Tim Parks is another critic who is open about his awareness of, and concern for, his audience. He utilized a good illustration to talk about the issues inherent to critical bias and our rather shoddy awareness of it in an essay for The New York Review of Books, positing how useful “a brief account of how we came to hold the views we do on books, or at least how we think we came to hold them,” would be for a reader. (He specifically mentioned the usefulness of a picture of a critics childhood bookshelf in that regard, implying therefore how important the books we read as children are to our critical genesis.)
So here’s my question, the quandary I find myself in as all of these ideas float around in my head: if the saving grace of criticism lies in its relatability, the space in which it adds value, a communal-sharing of opinion, and if critics are becoming more aware and open concerning this fact thanks to current concerns, meaning that critical awareness of such is occurring at the same time as we divide into smaller and smaller audiences, hyper-aware of our spokespeople, what are the ramifications of critics and audiences who are increasingly seeking each other, and perhaps only each other, out? How do we encourage more transparency amongst spokespeople at the same time as we maintain a diversity of opinion? What are the consequences of increasingly divided audiences who are increasingly exposed only to those who share their own views of the world?
The triple-threat of the death of traditional journalism, rise of non-traditional media and our postmodern, revisionist analysis of all that came before, seem to combine in this bizarre paradox: the beauty of a renewed awareness of the importance of transparency and representation, in contrast to the contemporary danger of audiences drastic under-exposure to the ideas of others.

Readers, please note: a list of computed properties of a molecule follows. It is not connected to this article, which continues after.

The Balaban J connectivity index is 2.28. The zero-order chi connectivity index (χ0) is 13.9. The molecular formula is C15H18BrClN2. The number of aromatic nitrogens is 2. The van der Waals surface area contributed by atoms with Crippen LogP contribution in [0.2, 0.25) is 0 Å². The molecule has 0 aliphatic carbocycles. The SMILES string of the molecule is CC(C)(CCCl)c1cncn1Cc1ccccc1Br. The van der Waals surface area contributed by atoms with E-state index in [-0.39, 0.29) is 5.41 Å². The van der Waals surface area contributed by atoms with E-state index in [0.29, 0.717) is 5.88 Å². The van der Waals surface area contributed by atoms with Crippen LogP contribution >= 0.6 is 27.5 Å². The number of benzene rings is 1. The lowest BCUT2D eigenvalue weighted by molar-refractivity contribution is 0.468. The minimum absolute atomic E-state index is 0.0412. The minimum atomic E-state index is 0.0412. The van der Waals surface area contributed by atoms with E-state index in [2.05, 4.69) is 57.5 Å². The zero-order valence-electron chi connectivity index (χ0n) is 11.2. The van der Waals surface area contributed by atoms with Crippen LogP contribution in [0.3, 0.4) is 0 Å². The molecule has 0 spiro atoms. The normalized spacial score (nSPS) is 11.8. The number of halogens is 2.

Jefferson’s Negroland is a lot of things, it’s a cultural history, it’s a memoir, it’s criticism but it is also a lovely evocation of perception; an aggressive yet civil reminder that we are all different and rarely take into account, or attempt to understand, those who may have been raised, reared, educated, differently than ourselves, and whose perception of the world and the things in it are therefore different. It’s also a case study in how a critic can powerfully reach disparate audiences without forsaking her own identity and it’s seeming success across a variety of audiences is encouraging. Jefferson, perhaps inadvertently, seems to offer a new critical alternative; a highly personal, yet globally relevant criticism.